First came the coronavirus and the lockdown of large parts of the economy, quickly followed by huge economic assistance packages from the politicians and central banks – and now we have entered a phase where global economies are starting to reopen.
Since bottoming out on 23 March, global equities have recovered close to two thirds of the ground they lost, so from here substantial progress is probably required on the economy and the coronavirus if we are to see further significant price increases, says Danske Bank’s chief strategist, Henrik Drusebjerg.
“Investors have already priced both the large assistance packages and the expected reopening of economies into equity prices, while there is great uncertainty on just where the economy will be six months from now,” he states in Danske Bank’s new quarterly report, Quarterly House View, which looks at global economy and current investment opportunities and risks in the financial markets.
Despite the uncertainty and the significant price rises since bottoming out in March, Henrik Drusebjerg maintains that investors should not be unduly negative and cautious in their investments.
“There is no doubt that we will gradually see a pick-up in economic activity as economies around the world reopen, and while investors have already partially priced in some of that progress, we nonetheless expect to see reasonable increases in equity prices in the slightly longer term as the economic recovery gradually takes hold. Over 12 months we expect a return from global equities in the range of 2-6%,” he says.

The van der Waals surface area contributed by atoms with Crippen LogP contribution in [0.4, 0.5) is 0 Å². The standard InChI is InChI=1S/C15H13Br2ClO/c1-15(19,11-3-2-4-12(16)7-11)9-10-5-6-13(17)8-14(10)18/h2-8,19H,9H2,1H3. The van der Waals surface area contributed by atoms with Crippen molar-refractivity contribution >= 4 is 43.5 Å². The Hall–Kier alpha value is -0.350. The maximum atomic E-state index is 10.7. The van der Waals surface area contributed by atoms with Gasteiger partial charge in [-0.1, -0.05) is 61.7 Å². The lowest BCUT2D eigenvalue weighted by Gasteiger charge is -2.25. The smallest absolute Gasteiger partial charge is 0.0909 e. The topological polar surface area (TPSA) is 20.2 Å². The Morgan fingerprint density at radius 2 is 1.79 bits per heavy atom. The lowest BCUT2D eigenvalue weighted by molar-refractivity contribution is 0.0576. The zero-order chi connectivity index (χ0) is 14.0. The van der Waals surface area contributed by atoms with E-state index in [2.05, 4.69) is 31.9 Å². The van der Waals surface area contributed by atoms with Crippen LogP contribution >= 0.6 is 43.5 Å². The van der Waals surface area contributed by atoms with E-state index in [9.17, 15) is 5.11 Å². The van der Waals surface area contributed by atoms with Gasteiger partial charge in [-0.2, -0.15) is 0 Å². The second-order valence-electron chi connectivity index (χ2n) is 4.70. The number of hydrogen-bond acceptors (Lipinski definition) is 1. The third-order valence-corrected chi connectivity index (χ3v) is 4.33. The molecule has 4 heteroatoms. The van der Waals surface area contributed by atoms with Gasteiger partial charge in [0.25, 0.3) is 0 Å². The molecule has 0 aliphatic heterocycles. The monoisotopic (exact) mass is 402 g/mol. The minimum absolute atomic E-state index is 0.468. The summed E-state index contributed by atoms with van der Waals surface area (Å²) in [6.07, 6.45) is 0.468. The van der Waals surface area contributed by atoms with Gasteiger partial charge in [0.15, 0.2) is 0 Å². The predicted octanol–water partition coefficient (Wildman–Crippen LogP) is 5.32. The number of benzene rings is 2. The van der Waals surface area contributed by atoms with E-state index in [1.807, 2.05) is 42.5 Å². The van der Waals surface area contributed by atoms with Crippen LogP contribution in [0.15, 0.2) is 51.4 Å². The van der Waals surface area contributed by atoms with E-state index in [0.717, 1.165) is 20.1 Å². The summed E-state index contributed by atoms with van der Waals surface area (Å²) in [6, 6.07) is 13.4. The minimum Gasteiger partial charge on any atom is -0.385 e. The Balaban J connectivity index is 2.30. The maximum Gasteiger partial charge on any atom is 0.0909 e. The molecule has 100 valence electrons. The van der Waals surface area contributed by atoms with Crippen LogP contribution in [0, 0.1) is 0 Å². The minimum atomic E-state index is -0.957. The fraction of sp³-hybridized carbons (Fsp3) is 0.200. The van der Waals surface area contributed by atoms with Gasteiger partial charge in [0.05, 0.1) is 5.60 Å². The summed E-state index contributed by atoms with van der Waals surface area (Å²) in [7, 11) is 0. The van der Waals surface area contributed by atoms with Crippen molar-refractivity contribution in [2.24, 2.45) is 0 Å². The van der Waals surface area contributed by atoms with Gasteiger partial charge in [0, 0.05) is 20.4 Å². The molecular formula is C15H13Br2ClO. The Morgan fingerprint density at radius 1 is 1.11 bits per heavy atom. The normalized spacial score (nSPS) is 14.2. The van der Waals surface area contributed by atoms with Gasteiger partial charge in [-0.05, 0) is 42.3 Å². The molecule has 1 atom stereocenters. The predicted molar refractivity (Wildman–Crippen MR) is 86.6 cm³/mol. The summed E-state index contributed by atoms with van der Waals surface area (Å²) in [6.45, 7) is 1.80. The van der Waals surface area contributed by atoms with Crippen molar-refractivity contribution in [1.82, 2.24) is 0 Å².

At Danske Bank, we are therefore maintaining an overweight in equities – in other words, we have a higher share of equities in our portfolios than we expect to have in the longer term – while we have an equivalent underweight in bonds. However, we are not blind to the uncertainty prevailing at the moment, so our overweight in equities is modest.
Many risks remain
As well as the great uncertainty surrounding just how quickly and strongly the economic recovery will take hold, the risk of a second wave of coronavirus outbreaks lies not far below the surface, while corporate earnings in 2020 are also subject to great uncertainty.
“As an investor, it is difficult to determine whether or not the falls in equity prices since the market peaked in February reasonably reflect the downturn in corporate earnings,” says Henrik Drusebjerg.
Moreover, considerable political risks exist that could trigger further market turmoil – not least the trade war, where the rhetoric between the US and China has been ratcheted up of late, while Brexit uncertainty could also flare up again. The EU and the UK must soon agree the terms of their future relationship if the UK is to exit the EU as planned at the end of 2020, when the current transition period expires.
Return potential outweighs risks
However, the corona crisis is the all-dominating factor at the moment, yet while the crisis has hit the economy extremely hard, Henrik Drusebjerg expects we can avoid an extended economic recession.
In contrast to the financial crisis, for example, the chief strategist points out that the corona crisis has not been triggered by a deeper structural crisis founded on major economic imbalances that require a painful period of economic adjustment. Moreover, politicians and central banks have moved faster and further than during the financial crisis – and this may also help encourage the economy to more quickly shift up a gear and get many of the recently jobless back to work.
“While further setbacks in equity markets are almost inevitable, we estimate the potential from equities in the slightly longer term will more than offset the short-term risks,” he says.